You could use program to split up your group and then insert delays to send to the rest of your list days later, or exclude them all together. In the example below, I send immediately to 20%, take another 40% and wait 3 days before sending, and take another 40% and exclude them all together.
Although I have not heard this directly from Responsys, I believe you can execute any SELECT statements that can normally be executed on an ORACLE database. We run this SQL statement, where you can see nested select statements:
SELECT * FROM ( SELECT RANK() OVER (PARTITION BY A.EMAIL_ADDRESS_ ORDER BY A.CREATED_DATE_) RNK, A.* FROM $A$ A JOIN (SELECT EMAIL_ADDRESS_ FROM $A$ GROUP BY EMAIL_ADDRESS_ HAVING count(EMAIL_ADDRESS_) > 1) B ON (A.EMAIL_ADDRESS_ = B.EMAIL_ADDRESS_) ) WHERE RNK <> 1
It’s that time of year again – spring cleaning time. Why not apply the same vigor to cleaning your email list as you do with cleaning out that flower bed full of weeds?
So Twitter is experiencing an apparent DOS (denial of service) attack. That begs the question: If twitter goes down, and twitter is the main way people get their updates, how would anyone know? Since, obviously, you can’t tweet out that Twitter is down, where do you turn to get a mass message out to all your friends that they can no longer follow you on twitter until the issue is resolved? Continue reading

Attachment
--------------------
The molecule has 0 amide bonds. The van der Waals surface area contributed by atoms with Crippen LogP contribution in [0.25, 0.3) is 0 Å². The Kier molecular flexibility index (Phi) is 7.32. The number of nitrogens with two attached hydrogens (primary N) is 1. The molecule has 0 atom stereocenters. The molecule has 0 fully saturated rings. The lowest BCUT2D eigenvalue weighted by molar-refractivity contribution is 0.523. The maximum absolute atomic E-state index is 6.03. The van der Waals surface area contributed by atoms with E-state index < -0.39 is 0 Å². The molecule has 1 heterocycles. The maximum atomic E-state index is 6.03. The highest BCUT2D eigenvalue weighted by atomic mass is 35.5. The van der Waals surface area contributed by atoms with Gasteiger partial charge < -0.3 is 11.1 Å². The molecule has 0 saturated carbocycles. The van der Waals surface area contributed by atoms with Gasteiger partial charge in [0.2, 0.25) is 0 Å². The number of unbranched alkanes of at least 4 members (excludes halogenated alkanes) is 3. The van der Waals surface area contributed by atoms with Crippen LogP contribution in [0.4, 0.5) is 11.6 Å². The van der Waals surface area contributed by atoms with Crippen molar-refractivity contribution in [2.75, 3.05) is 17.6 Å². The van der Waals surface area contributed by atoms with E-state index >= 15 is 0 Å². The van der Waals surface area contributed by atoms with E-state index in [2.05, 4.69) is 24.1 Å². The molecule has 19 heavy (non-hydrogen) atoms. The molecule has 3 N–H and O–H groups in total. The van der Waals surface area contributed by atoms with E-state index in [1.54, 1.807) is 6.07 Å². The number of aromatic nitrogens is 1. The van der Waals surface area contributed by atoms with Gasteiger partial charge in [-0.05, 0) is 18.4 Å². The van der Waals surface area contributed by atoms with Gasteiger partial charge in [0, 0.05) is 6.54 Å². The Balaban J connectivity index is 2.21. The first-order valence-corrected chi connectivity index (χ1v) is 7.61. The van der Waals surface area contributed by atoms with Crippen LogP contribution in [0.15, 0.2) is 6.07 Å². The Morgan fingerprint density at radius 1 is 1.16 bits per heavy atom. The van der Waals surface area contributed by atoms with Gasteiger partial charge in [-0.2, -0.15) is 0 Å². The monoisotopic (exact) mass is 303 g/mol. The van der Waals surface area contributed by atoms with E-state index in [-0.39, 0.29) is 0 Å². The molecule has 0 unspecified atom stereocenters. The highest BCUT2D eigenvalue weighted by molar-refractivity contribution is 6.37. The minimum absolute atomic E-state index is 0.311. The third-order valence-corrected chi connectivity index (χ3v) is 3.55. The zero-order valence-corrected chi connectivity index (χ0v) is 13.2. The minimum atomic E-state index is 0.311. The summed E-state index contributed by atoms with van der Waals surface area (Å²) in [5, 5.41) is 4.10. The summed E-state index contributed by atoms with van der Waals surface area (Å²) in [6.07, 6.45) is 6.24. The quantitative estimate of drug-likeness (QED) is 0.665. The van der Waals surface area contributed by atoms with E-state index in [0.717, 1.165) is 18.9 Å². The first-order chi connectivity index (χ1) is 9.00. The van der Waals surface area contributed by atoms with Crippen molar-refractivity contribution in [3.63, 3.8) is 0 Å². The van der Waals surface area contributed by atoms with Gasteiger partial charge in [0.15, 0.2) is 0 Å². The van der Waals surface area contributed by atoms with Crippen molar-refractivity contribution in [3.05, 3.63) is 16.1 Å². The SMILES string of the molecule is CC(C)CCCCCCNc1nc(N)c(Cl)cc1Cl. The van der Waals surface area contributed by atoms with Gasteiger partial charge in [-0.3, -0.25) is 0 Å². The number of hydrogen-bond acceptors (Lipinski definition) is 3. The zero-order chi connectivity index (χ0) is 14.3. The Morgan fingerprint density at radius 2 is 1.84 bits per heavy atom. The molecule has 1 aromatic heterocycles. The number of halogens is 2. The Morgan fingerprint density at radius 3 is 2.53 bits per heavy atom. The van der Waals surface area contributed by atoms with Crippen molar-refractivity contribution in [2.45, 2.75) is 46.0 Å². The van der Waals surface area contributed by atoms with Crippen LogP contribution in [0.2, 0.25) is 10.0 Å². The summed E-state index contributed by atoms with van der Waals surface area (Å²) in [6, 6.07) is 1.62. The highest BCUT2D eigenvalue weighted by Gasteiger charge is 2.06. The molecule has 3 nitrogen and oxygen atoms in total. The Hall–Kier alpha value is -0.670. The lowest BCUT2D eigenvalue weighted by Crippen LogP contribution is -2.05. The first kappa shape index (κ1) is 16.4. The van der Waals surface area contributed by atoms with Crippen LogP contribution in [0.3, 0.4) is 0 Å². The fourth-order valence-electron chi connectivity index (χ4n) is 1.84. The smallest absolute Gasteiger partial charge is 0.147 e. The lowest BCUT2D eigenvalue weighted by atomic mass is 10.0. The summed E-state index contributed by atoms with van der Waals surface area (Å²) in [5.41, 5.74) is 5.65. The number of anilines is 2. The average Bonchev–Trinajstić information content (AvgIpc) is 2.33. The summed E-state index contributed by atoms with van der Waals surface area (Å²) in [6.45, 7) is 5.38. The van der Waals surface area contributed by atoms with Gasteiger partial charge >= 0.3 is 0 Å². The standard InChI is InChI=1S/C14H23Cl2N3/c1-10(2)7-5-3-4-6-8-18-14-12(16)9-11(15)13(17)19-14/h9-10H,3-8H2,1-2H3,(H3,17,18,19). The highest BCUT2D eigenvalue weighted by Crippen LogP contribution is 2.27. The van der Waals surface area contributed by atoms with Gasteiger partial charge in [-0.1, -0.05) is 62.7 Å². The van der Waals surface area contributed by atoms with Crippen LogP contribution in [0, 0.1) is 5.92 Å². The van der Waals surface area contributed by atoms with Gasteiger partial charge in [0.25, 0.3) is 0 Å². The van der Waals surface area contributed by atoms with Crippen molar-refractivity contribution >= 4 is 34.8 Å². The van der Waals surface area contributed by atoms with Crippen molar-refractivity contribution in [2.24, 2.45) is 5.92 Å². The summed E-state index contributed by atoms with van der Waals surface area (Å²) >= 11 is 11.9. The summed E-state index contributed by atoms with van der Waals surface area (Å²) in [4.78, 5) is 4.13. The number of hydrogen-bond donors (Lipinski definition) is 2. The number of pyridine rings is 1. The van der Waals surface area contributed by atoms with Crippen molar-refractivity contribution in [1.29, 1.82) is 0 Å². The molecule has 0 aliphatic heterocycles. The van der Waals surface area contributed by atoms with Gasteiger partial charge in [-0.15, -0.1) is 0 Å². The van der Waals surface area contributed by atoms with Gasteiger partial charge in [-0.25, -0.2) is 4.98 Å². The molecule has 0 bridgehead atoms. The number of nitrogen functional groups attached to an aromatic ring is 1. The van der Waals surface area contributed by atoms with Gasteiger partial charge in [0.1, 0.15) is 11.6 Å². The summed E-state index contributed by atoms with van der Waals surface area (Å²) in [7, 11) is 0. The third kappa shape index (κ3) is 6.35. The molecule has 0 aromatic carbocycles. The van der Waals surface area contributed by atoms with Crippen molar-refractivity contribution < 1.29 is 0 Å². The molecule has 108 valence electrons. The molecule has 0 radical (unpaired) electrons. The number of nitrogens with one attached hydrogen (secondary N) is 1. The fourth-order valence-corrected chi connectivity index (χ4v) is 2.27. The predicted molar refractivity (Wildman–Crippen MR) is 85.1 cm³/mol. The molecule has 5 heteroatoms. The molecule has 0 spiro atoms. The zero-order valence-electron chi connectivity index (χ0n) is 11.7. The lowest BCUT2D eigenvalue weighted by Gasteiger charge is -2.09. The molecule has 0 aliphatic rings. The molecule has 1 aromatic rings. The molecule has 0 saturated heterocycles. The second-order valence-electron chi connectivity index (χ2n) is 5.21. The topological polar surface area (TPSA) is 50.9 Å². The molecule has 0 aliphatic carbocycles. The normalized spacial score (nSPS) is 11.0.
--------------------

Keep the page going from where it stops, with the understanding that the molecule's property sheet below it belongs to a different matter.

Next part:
I’m beginning to hear my co-workers and friends start to complain about Facebook. The complaints aren’t centered around the latest homepage changes or the some feature that changed, as has been the case in recent months with Facebook making updates to its design and user experience. No, these folks complaining are concerned about one thing: old people.
Today Network Solutions launched a preview of it’s reinvented branding and service offerings. If you have been around the internet long enough, you’ll remember Network Solutions was one of the first major domain registrars to come along and offer the ability to own your own piece of internet real estate in the form of a domain name. Back then, paying $35 for a domain name seemed appropriate for what you were buying, and people were more than willing to plop down the dough. Continue reading